A citywide Master Plan that makes clear bicycles are not recreational vehicles and need their own travel lanes is already in play. Yet, piecemeal, NIMBYists in each neighborhood are ridding themselves of this pesky proviso that gets in the way of their speeding SUVs. It’s autocentricity run amok, and the neighborhoods have got it mistakenly into their heads that they can dictate what changes they will and will not have, and damn the rest of the City. This rank parochialism is especially obvious, and painful, when a reputedly forward-thinking enclave such as Flamingo Park leads the pack baying through the underbrush seeking excuses. It kinda begs the term “activism.”

The City should take a page from FDOT’s playbook. Once they’ve decided a course of action, it’s over and it’s done. No shilly-shally butt-kissing; that’s no way to get things done and it’s certainly no way to get things done on time. Because the City won’t cowboy up and tell the neighborhoods to either go way or go all the way in, we’re left with an endless to-and-froing, discrete parts that no longer fit, inevitable costly overruns—the balkanization of the City. Which leaves the boards with too much power and too little expertise, as shown by the hours-long agonizing that ended the bike lane question when the Miami Beach Historic Preservation Board finally punted. Into this void steps the neighborhood parvenus, who rely on “gut feeling” to plan what’s best for the roadways.

Here’s how things stand: two local neighborhood avenues–Pennsylvania and Euclid—were slated for bike lanes. Thanks to the intervention of highly-paid consultants and not-so-discrete arm-twisting down at City Hall, our progressive Flamingos have managed to remove lanes from the one (Pennsylvania) and are now trying for a sweep (on Euclid). Essentially, the Board put you, the public, at risk by approving an 11-foot travel lane that will force bicyclists into the middle, from a road where a car and bike can now ride safely side-by-side. If you’re not convinced this is a recipe for disaster, try riding your bike down the middle of Meridian.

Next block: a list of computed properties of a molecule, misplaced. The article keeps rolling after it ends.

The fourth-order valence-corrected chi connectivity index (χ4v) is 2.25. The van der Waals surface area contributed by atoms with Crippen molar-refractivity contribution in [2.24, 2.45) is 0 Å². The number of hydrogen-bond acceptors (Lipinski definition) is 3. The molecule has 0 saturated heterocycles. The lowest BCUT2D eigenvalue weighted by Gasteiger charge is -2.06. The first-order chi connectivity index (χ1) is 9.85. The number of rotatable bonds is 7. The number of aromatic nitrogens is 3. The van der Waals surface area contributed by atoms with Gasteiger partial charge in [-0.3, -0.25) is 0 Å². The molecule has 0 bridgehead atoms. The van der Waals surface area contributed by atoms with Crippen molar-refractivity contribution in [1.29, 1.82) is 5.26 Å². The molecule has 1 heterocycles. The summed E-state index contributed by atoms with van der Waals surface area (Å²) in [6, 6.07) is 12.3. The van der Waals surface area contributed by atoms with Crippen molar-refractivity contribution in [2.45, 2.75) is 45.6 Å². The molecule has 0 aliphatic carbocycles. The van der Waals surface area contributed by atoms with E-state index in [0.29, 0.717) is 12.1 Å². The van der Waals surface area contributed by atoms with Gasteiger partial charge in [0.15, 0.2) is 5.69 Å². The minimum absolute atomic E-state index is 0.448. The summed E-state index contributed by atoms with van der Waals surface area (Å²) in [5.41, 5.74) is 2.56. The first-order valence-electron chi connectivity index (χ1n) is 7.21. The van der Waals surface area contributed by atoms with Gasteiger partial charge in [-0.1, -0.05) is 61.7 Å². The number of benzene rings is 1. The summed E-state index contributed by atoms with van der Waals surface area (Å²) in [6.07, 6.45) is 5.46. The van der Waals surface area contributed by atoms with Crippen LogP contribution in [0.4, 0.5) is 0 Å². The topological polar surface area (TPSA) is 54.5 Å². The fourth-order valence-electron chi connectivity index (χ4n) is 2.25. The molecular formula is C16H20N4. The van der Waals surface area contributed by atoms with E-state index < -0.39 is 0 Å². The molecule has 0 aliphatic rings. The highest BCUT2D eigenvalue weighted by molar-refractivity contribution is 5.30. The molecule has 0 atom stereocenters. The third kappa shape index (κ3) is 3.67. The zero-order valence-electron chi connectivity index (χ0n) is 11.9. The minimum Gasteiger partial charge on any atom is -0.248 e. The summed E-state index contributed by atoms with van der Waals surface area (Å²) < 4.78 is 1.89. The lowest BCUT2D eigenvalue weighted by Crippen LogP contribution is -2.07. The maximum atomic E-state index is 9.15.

Sure, for now, Euclid retains the bike lane. But the Flamingos are ready for that; they’ll claim the bike lanes make it unsafe for pedestrians to cross the street. (If that fails, watch them fall back on the Carnivora ploy.) So, our fidgety Flamingos will no doubt attempt to run the table at next month’s Historic Preservation Board meeting. You’ll know them by their t-shirts emblazoned: “Accommodate pedestrians, bicyclists and autos — in that order of priority!”

But the bomb in the basement is the free parking. The Flamingos surely won’t be giving up any of that soon. But you can’t have it both ways. Either you’re activists and mean it when you say “We believe that the public space needs to adequately accommodate pedestrians, bicyclists and autos — in that order of priority!” or you’re phony-baloneys making a virtue of NIMBY. For two things are very certain: you’re leaving yourselves 18 feet of free parking on both these streets and if you really desired fewer cars, you wouldn’t roll out the welcome mat in the form of free parking; and, nobody in their right mind would countenance using bicycle riders as human speed bumps!